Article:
What this “examination” did for me though was to confirm the righteousness of my decision. Having a farming background and then completing a Science degree and becoming a Maths/Science/Technology teacher, told me that Climate Change was the key political issue and will be in every election for now on for the next century. (Providing civilisation lasts that long. But that will depend on how we collectively respond to the problem.)

This time I'm Voting Green

I think the main reason for this “shame” of being Green is due to the mainstream media trying to keep the political status quo and that disruptive new-comers like the Greens are going to shift power balances established over generations and interrupt the cosy arrangements for people like Rupert Murdoch who thinks of himself as the de facto President of Australia. We only need to look at how his newspapers – especially The Australian treat news involving the Greens and which is still not acknowledging human induced climate change, or the way that Sydney’s Daily Telegraph treated the Rudd Government in the lead up to the last election – complete with Hogan’s Hero’s caricatures of the leading players on the front page.

Somehow, Murdoch has made people feel guilty for being Green and letting certifiable lunatics like Barnaby Joyce have a free run with comments about $100 legs of lamb because of the carbon tax. But the truth is, we should feel proud to be green. If it weren’t for green activists, Bjelke Petersen would have drilled for oil in the Great Barrier Reef, the Gordon River in Tasmania would have been dammed, there would be few National Parks and many more plant and animal extinctions. All of these actions have resulted in great economic gain for people involved in Tourism in QLD, Tasmania and elsewhere. These activists fought to preserve what was precious and irreplaceable and today are seen as visionary and indeed as patriots as they have protected the integrity of the landscape.

Today, the only large political party which attempts to carry on this visionary tradition of being stewards of the environment are the Greens. We see it in the Gippsland region when we back the farmers and rural dwellers in their fight against the CSG invasion. We see it when we say no to the planned 13 billion tonne allocation of brown coal expansion in the Latrobe Valley. We see it when we contrast our planning and support for public transport based on transparent business models, as opposed to the secrecy and backroom deals of the Napthine Government.

The Greens are the only Party that is proposing real solutions for climate change? I am increasingly heartened as I talk to people when door-knocking, when growing numbers of people also “get it”. They know about scientifically based policies and transparency of decision-making by government. All they want is for a Party to articulate it and offer a better vision. The Greens can be that Party.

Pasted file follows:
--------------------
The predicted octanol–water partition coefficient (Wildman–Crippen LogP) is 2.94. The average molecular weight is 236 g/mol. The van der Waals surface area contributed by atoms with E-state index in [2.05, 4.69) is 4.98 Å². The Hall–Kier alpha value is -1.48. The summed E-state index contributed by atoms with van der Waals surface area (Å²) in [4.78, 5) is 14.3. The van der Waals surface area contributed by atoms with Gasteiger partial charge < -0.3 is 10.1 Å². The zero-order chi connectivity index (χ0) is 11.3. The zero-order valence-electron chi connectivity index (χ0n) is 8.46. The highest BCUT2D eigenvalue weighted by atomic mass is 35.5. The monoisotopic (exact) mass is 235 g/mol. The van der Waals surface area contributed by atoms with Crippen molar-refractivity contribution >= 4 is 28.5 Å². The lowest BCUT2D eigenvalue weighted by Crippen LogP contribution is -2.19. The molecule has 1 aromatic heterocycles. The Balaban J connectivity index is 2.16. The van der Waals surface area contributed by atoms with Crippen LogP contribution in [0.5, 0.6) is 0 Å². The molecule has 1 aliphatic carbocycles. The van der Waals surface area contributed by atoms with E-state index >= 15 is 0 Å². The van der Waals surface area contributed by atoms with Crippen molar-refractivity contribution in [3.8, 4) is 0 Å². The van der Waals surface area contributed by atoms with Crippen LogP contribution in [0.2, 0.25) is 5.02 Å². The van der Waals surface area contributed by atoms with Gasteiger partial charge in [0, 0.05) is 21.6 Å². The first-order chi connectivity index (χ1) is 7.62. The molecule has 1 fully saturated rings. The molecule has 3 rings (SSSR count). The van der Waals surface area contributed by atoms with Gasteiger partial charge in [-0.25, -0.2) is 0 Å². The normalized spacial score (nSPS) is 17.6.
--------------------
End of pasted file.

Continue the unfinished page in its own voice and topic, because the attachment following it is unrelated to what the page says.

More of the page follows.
Join Daniel by voting Green in November.

My hope is that after this coming election, the notion that the Greens are somehow just a bunch of tree-hugging subversives will be discarded by the populace and that despite Mr Murdoch’s best efforts to mis-represent the truth, the Greens will be seen as a party with integrity and truth on its side.

I will also hope that no one should be afraid of having a job application knocked back because they are a Greens supporter. As for me, I am more than ever proud to wear my Greens tee-shirt and grow the brand and talk to people about where we want to be in 10 years time and how the Greens are the only ones thinking about this. Now is the time for everyone to get on board and give it our absolutely best shot in the lead up to Nov 29th. Let’s make ourselves proud.

Daniel Caffrey, Greens, Vote Green

Join Daniel Caffrey for Morwell when Victoria Votes on the 29th of November 2014

We found Dan is in good company. All over the world people are voting Green:




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Put a Scientist In Spring Street

It would be great to see a fellow scientist for better public health elected to Spring St. The Greens have a great group of candidates for the Victorian State election 2014.

Forensics, Fossils and Fruitbats

Tim_Read_profileLast year I wrote about how proud I was to have a scientist doing ground-breaking work as my local Greens candidate. It wasn’t, however, very likely that Dr Tim Read was going to win Wills, a seat that stretches to places where the party is in single figures. Now Tim is running for Brunswick, and there is a real chance he could win, so it’s time to expand on why I think he is a truly great candidate.

I should say upfront that the most important thing for me is a candidate whose values I share. I would have a lot of difficulty voting for a bad Greens candidate, but I’d vote for a mediocre one over a more impressive figure from another party. However, that is not a problem I will have to face this time.